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Distributed for Intellect Ltd

Misreading Postmodern Antigone

Marco Bellocchio’s Devil in the Flesh (Diavolo in Corpo)

In the mid-1980s, film director Marco Bellocchio and renegade psychoanalyst Massimo Fagioli cowrote The Devil in the Flesh, a politically and sexually charged film illustrating some of Fagioli’s controversial theories. Echoing the anti-Lacanian sentiment popularized by Gilles Deleuze, the film is perhaps best remembered for a scene in which the character Andrea misreads a section of the famous Greek tragedy Antigone. But this scene has itself been frequently misread, opening up the text to questions of feminism, politics, and the representation of Antigone—a figure frequently used and abused in feminist politics. Displaying considerable analytic depth, Misreading Postmodern Antigone considers these divergent readings and what they have to tell us about contemporary society.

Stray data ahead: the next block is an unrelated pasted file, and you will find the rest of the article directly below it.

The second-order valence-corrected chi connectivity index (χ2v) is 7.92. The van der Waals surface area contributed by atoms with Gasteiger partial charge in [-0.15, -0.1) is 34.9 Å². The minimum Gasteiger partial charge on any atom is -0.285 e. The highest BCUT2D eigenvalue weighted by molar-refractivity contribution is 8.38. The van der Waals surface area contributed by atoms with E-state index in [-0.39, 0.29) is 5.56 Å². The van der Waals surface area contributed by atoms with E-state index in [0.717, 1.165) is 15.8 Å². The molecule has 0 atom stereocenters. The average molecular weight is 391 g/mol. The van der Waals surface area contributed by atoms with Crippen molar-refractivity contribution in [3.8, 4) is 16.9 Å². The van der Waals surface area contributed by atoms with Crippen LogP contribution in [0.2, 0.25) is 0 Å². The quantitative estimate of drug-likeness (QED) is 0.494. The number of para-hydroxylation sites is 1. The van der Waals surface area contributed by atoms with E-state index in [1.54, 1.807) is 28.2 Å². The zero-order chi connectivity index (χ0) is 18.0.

158 pages | 5 halftones | 7 x 9 | © 2011

Film Studies

Women's Studies


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Table of Contents

Introduction: Devil in the Flesh

Chapter 1: A Descriptive Analysis of the Text
Chapter 2: Sophocles’ Trilogy: Patriarchy Against Matriarchy?
Chapter 3: Antigone’s Daughter and Haemon’s Son Invade the Red Brigades
Chapter 4: Frames Within Frames: The Letter
Chapter 5: Antigones’ Frames

Chapter 6: The Hysteric’s Discourse: The Undutiful Daughter

Chapter 7: Leaving the Text: A Shock To Thought

Chapter 8: Into the Image: From Hysteria To the Schizo

Concluding Remarks

References
Index

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